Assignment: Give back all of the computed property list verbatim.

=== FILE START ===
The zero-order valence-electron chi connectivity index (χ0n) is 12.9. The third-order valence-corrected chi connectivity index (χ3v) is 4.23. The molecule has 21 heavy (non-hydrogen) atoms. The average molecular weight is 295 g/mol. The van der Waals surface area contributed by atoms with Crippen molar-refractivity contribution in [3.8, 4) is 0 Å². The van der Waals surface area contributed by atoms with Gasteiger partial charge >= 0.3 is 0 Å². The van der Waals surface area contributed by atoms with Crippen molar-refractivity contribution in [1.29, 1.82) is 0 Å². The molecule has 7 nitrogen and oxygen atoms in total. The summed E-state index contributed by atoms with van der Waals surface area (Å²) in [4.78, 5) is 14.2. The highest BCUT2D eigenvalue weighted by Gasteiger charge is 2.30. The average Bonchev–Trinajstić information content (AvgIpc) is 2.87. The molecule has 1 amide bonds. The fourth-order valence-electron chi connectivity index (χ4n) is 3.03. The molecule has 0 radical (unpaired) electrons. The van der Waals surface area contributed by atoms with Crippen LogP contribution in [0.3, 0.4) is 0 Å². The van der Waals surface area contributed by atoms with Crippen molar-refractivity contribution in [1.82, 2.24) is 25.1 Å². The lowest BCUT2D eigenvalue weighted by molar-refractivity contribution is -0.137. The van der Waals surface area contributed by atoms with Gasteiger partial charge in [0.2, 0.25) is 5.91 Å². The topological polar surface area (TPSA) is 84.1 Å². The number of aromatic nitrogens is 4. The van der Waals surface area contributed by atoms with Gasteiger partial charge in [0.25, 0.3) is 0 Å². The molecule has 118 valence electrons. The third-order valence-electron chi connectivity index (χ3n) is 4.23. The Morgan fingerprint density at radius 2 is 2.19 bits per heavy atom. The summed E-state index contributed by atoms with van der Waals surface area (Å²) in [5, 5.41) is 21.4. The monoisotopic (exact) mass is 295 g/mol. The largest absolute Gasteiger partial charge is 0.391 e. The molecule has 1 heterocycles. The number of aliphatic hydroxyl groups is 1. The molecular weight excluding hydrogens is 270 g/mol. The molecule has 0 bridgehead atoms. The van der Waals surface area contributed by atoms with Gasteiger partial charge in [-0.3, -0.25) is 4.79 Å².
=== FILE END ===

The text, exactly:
The zero-order valence-electron chi connectivity index (χ0n) is 12.9. The third-order valence-corrected chi connectivity index (χ3v) is 4.23. The molecule has 21 heavy (non-hydrogen) atoms. The average molecular weight is 295 g/mol. The van der Waals surface area contributed by atoms with Crippen molar-refractivity contribution in [3.8, 4) is 0 Å². The van der Waals surface area contributed by atoms with Gasteiger partial charge >= 0.3 is 0 Å². The van der Waals surface area contributed by atoms with Crippen molar-refractivity contribution in [1.29, 1.82) is 0 Å². The molecule has 7 nitrogen and oxygen atoms in total. The summed E-state index contributed by atoms with van der Waals surface area (Å²) in [4.78, 5) is 14.2. The highest BCUT2D eigenvalue weighted by Gasteiger charge is 2.30. The average Bonchev–Trinajstić information content (AvgIpc) is 2.87. The molecule has 1 amide bonds. The fourth-order valence-electron chi connectivity index (χ4n) is 3.03. The molecule has 0 radical (unpaired) electrons. The van der Waals surface area contributed by atoms with Crippen LogP contribution in [0.3, 0.4) is 0 Å². The van der Waals surface area contributed by atoms with Crippen molar-refractivity contribution in [1.82, 2.24) is 25.1 Å². The lowest BCUT2D eigenvalue weighted by molar-refractivity contribution is -0.137. The van der Waals surface area contributed by atoms with Gasteiger partial charge in [0.2, 0.25) is 5.91 Å². The topological polar surface area (TPSA) is 84.1 Å². The number of aromatic nitrogens is 4. The van der Waals surface area contributed by atoms with Gasteiger partial charge in [0.25, 0.3) is 0 Å². The molecule has 118 valence electrons. The third-order valence-electron chi connectivity index (χ3n) is 4.23. The Morgan fingerprint density at radius 2 is 2.19 bits per heavy atom. The summed E-state index contributed by atoms with van der Waals surface area (Å²) in [5, 5.41) is 21.4. The monoisotopic (exact) mass is 295 g/mol. The largest absolute Gasteiger partial charge is 0.391 e. The molecule has 1 heterocycles. The number of aliphatic hydroxyl groups is 1. The molecular weight excluding hydrogens is 270 g/mol. The molecule has 0 bridgehead atoms. The van der Waals surface area contributed by atoms with Gasteiger partial charge in [-0.3, -0.25) is 4.79 Å².